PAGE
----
Our plan is to focus on all viable regions in our country through the counties we have. But to start with, we have earmarked four regions dedicated to the development of textiles and apparels. These include the Naivasha clusters, which are close to the geothermal power resource, with skilled labour from Naivasha town and a competitive cost base. We also have the Homa Bay/Nandi clusters, which also have many advantages, including already-signed MOUs for the zones, skilled labour and opportunities in agro-industries and Lake Victoria water resources.

We also have the Athi River clusters and also the Mombasa/Mtwapa/Samburu clusters that are close to the Mombasa port, among other labour-related advantages.

And what are some of the key investors you have at the EPZs?

They are quite many, including both local and foreign. We have several success case studies of investors, including the Nodor (Athi River), which is an investment from the UK, being a world leader in dartboard manufacture. It employees about 400 people and processes about 80 per cent of Kenya’s sisal. We also have Thomas De La Rue (Nairobi), which is also an investment from the UK, dealing in currency and security print. It employs about 300 people and also exports currency.

We also have Gold Crown Foods (Mombasa), also from the UK, dealing in value-added tea exports, and employs more than 300 people. We also have Olivado (Muranga), which is an investment from Australia with 200 employees and benefits more than 3,000 avocado farmers. Another major firm we have in the EPZ is the Jungle Macs (Thika), which is a Kenyan investment, processing macadamia nuts, and employs 1,500 people and serves more than 50,000 farmers.

In the apparels sector, many people do not know that some of the best brands we have globally are manufactured here in the country through the EPZ. They include Tommy Hilfiger, Tesco, Guess Calvin Klein (CK), Vanheusen, Target and Walmart and Macy’s.

These are just a few, but we have very many local firms operated by hardworking Kenyans doing great work through the EPZs

For new investors, in which sectors do we have opportunities through the EPZs?

The opportunities available are quite wide in sectors like horticulture, floriculture, fisheries, meat processing, agro-processing, and cotton and leather value chain. We would like to work with farmers through the counties in tapping some of the opportunities available, like dealing in macadamia and avocado.

Since you were appointed, what are the major changes you have put in place to transform the EPZA and attract more investments into the country?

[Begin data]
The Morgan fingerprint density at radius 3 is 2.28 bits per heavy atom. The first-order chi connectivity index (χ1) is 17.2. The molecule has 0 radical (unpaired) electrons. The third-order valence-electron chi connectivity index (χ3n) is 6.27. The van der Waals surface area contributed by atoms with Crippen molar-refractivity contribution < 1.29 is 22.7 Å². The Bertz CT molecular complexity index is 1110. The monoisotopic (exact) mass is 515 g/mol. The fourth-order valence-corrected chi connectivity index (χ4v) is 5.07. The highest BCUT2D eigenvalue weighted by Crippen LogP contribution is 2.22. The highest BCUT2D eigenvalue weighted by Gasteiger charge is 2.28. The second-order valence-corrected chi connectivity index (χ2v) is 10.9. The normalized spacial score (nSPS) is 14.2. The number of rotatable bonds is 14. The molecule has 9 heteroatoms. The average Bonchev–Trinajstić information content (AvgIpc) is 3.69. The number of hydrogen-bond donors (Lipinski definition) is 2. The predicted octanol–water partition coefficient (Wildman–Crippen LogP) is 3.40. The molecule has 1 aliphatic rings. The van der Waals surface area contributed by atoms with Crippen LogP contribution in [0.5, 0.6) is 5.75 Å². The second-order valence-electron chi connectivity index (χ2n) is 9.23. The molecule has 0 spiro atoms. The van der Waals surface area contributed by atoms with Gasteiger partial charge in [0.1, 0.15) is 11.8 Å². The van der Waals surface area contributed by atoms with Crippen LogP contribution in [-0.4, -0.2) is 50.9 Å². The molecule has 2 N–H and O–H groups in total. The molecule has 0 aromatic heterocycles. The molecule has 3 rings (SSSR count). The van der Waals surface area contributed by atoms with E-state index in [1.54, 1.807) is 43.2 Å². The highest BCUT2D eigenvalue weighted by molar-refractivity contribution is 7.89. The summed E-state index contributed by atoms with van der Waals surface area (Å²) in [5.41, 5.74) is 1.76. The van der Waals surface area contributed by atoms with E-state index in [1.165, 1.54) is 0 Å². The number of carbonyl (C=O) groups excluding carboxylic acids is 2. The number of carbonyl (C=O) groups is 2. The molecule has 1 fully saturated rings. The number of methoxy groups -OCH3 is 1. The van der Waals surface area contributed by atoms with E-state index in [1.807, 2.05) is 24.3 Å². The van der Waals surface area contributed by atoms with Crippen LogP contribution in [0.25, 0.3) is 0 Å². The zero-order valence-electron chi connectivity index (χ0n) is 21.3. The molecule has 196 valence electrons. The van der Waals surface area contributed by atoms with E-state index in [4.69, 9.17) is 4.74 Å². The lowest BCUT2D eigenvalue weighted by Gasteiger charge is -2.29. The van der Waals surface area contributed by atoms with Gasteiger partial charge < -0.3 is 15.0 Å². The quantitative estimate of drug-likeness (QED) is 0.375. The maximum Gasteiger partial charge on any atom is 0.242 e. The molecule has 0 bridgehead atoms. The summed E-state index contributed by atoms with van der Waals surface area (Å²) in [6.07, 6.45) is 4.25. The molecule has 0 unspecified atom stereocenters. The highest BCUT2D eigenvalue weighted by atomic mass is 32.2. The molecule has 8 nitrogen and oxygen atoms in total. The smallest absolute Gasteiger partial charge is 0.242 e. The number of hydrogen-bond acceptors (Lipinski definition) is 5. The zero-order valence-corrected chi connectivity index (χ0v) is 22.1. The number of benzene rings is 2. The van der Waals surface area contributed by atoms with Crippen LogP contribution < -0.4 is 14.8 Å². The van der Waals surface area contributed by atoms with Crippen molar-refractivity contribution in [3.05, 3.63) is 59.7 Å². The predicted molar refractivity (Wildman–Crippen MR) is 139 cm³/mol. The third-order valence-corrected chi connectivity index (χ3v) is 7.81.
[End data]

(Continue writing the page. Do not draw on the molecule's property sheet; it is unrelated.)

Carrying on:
President Kenyatta has a great vision for this country and he has a keen interest in the manufacturing sector to create jobs for our youth, and we wouldn’t want to let him down. First, we are now working as a team with the management at the EPZA and we started with streamlining operations at the EPZA headquarters. We have now eliminated graft chains that were entrenched in some areas through major management and staff changes.

The EPZA is now gearing to offer world-class services and operations required by investors to come to our country. We have fenced off the zones at Athi River and removed speculators who had grabbed part of our land, we have improved security and sanitation services for our investors. We have also done away with companies which were holding godowns and land meant for investors, and we are not allowing anyone to have EPZ land for more than 6 months without utilising it.

We have eased our licensing procedures and handle our investors with greater professionalism and importance.

Are you seeing any improvements from where you found the EPZA?

Oh, yes. After streamlining everything, we now have more than five new enquiries from investors weekly. The enquiries include very many from the foreign embassies we have and also from abroad, and our interest now is to tap them as we focus on major achievements in investments.

How is the EPZA planning to work with the counties in developing more zones?

Many of the counties have already stated their interest to establish industrial parks, and we will pursue linkages towards those lines. We already are in talks with some of the governors, including in Vihiga and Kakamega, who have a great vision to work with the EPZA in establishing the zones in their regions. With this, we will open up more opportunities for our youth, farmers and other groups in rural parts of the country, where three-quarters of the population resides.

What are the key challenges hindering the achievement of the EPZA objectives and vision?

At the EPZs in Athi River and other areas, we require more resources to expand the infrastructure, including godowns, warehouses or sheds to be used by investors. We also need stability in the trade policies we have, which at times are changed without wide consultations. Another key challenge is the high cost of production caused by the high costs of energy and other operations. The government should look into ways of cutting the costs of energy as an incentive to investors.

What do you target to achieve in the near future at the EPZA?

With improvement in investments and the necessary environment, we target to create an additional 100,000 jobs through expanding the zones within the next five years. We will double the exports and hence foreign earnings for the country. We will seek investors and partners to venture into new areas like processing of camel milk, honey, French beans and others, which can directly benefit our farmers. Value addition is key, so we have our farmers and other producers not just doing things the traditional ways but venturing in ways to be more competitive globally.

The world over, Kenyans are rated as highly friendly and welcoming people. Kenyans are also known to be hard working. We need to tap into our strengths and focus on development areas that will help to grow our country, as always emphasised by President Kenyatta.